September 19, 2009

The Informant! (09/19/09)

Lettergrade: F

You know, "hate" is an awfully strong word, but it's the only one that really comes to mind when thinking about Steven Soderbergh's The Informant!. Oh, it's started off well enough: The cast, which includes Matt Damon and Scott Bakula, is fantastic, and the true story of a delusional, dimwitted guy who sold out his agro product company, Archer Daniels Midland, to the FBI for price fixing not realizing that he himself would very likely be implicated in multiple corporate crime and embezzlement charges, sounded like fertile ground for at least a passably entertaining evening at the cinema. Perhaps it would sort of be like a comedic variant on Michael Mann's The Insider?

Ultimately, though, I really feel this movie, while amusing for short bursts, doesn't connect... somewhat because of the writing, but largely due to the way in which it is told. Structure first: The movie has a highly irritating way of keeping the audience on the outside of some key plot points for several scenes before letting you know what, exactly, is happening. I want to make the distinction that this can often be used for good dramatic effect, but that's not what this picture does. The difference is that a movie needs to be somewhat deliberate about what it is being unclear about it. Too often during this one I felt like I had simply missed some critical information, which is when "suspense" turns to "frustration" and then ultimately "apathy."

Building on that escalating sense of apathy was the picture's wafter-thin character material. I found Damon's character neither interesting nor sympathetic nor in any way relatable. Giving him funny hair, a fake nose, and a little extra weight seems to kind of hardwire his screen-time for comedy and comedy alone. A problem with that approach, however, is that it's almost like you're watching a stage clown or a Saturday Night Live character instead of a serious actor giving a dedicated performance. Again, I don't necessarily believe that every movie has to have a character that you like or want to root for, but at least we need to care about what happens to the people we're spending two hours with.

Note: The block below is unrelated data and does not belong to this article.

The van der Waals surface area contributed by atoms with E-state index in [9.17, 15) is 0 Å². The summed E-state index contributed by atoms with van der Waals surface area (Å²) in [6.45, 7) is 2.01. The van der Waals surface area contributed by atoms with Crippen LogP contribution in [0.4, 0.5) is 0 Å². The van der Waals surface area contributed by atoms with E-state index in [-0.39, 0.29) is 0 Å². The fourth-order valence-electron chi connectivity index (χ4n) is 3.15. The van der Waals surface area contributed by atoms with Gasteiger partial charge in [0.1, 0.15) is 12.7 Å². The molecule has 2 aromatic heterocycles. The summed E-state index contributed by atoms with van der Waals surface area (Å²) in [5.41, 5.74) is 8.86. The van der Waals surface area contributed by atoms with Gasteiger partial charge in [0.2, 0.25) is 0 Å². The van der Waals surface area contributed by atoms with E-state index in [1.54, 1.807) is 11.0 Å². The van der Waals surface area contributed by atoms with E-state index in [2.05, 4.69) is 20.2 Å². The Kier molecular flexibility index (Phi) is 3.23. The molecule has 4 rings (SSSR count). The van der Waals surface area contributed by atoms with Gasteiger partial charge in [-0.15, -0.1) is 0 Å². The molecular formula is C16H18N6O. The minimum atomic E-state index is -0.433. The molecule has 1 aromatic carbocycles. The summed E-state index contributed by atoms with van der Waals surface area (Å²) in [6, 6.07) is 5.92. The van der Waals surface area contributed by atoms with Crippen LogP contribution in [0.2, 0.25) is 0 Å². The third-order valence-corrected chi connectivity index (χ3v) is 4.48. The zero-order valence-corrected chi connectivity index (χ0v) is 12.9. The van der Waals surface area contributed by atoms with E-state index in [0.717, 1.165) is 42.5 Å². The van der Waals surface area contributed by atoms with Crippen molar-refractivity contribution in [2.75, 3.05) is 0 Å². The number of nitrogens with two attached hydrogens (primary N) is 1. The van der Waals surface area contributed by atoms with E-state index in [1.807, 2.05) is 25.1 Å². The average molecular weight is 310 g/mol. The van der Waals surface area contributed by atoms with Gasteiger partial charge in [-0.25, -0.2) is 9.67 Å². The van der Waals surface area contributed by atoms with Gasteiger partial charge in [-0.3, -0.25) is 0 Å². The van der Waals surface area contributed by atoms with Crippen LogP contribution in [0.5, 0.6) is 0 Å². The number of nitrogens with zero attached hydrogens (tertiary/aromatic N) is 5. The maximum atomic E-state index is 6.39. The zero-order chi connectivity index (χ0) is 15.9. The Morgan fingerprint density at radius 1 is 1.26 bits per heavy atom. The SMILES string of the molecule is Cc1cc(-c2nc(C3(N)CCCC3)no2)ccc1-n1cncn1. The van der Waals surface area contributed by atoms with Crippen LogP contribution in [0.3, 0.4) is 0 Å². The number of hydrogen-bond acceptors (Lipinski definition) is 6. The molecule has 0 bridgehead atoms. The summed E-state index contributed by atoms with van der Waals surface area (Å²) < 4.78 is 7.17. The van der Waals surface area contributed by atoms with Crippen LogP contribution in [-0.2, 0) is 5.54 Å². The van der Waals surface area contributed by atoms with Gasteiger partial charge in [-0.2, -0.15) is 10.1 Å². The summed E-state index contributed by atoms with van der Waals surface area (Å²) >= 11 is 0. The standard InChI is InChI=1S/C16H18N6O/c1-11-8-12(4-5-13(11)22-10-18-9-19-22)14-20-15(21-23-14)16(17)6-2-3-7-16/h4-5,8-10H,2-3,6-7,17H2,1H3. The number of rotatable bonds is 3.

I thought that Damon's crazy internal monologues were really entertaining, and being a long time film-score nerd, I found it interesting that Soderbergh picked music legend Marvin Hamlisch out of retirement to write the jazzy, kitschy score. As the movie ground on, however, both really wore out their welcome fast and only further underlined that this is a project Soderbergh somewhat mishandled.

Other technical gripes are that the picture was largely shot on Red Camcorders instead of film, meaning that the picture, when projected on a large theater screen, was quite fuzzy and soft... almost appearing to be out of focus for large segments. Another byproduct of this format is that bright light sources appeared highly misty, particularly during daylight scenes. During segments of the movie, I found myself wondering if my allergies had returned and were affecting my vision, but when I looked around the theater I realized that everything else was perfectly clear: It was only the movie that was not. Soderbergh has shot most of his own movies since 2000 (under the name Peter Andrews), and it's something he really needs to get away from. Part of the idea behind not having everything be a one-man show is that someone can be there to tap the director on the shoulder every now and again and say, "you know, choosing that lens filter for the camera might not be the best idea." Many other scenes are dark and muddy, and in others still it feels like no one even bothered to point some lights at the actors.

Once upon a time, at least, Soderbergh made pictures that I really liked, but I believe the last time I could say that was in 2000 or so when he was nominated for dual Best Director Oscars for his work on Erin Brockovich and Traffic (the latter for which he won). His first post-Oscar picture was the artistically bankrupt Ocean's 11, which was intended as a fun bank-heist picture, but contained neither fun nor tension. He had two more attempts at making an Ocean's picture that works, and came up with similar results each time. The interstitial pictures have either been bloated and dull (Solaris) or have emphasized style over substance in a way that's awkward and ineffectual (The Good German).

I think he's officially blown his credit line with me, and I'll have to start automatically skipping his movies in the future. I had high hopes for The Informant! as a film that might have been similar to Brockovich in that it would tell an entertaining-yet-true story about corporate crime and some of the interesting people involved with it. The thing is, this movie is a lot funnier if you already know the details of what Mark Whitacre did and where his story is going. In fact, the picture seems to depend on some of that knowledge in order to make any sense at all. If you know those things, however, you might come to the wise conclusion that you should probably just stay home and watch something else.

My review of Ocean's 13

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